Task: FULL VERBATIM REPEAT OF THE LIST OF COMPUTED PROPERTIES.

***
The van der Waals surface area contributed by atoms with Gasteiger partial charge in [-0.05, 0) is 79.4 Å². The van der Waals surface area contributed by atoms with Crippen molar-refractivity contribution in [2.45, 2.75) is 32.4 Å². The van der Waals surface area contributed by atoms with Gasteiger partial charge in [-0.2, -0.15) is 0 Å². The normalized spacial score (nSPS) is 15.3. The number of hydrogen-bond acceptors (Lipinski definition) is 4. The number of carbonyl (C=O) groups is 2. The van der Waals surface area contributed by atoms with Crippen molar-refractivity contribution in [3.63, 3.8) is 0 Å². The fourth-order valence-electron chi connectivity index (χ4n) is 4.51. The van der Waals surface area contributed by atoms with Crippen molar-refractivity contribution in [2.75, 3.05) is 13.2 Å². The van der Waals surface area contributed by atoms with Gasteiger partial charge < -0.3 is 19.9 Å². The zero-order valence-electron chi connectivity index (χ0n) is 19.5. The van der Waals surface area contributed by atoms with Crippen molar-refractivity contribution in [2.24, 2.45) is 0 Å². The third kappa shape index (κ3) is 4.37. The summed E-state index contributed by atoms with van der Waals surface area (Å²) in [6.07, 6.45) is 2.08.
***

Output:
The van der Waals surface area contributed by atoms with Gasteiger partial charge in [-0.05, 0) is 79.4 Å². The van der Waals surface area contributed by atoms with Crippen molar-refractivity contribution in [2.45, 2.75) is 32.4 Å². The van der Waals surface area contributed by atoms with Gasteiger partial charge in [-0.2, -0.15) is 0 Å². The normalized spacial score (nSPS) is 15.3. The number of hydrogen-bond acceptors (Lipinski definition) is 4. The number of carbonyl (C=O) groups is 2. The van der Waals surface area contributed by atoms with Crippen molar-refractivity contribution in [3.63, 3.8) is 0 Å². The fourth-order valence-electron chi connectivity index (χ4n) is 4.51. The van der Waals surface area contributed by atoms with Crippen molar-refractivity contribution in [2.75, 3.05) is 13.2 Å². The van der Waals surface area contributed by atoms with Gasteiger partial charge < -0.3 is 19.9 Å². The zero-order valence-electron chi connectivity index (χ0n) is 19.5. The van der Waals surface area contributed by atoms with Crippen molar-refractivity contribution in [2.24, 2.45) is 0 Å². The third kappa shape index (κ3) is 4.37. The summed E-state index contributed by atoms with van der Waals surface area (Å²) in [6.07, 6.45) is 2.08.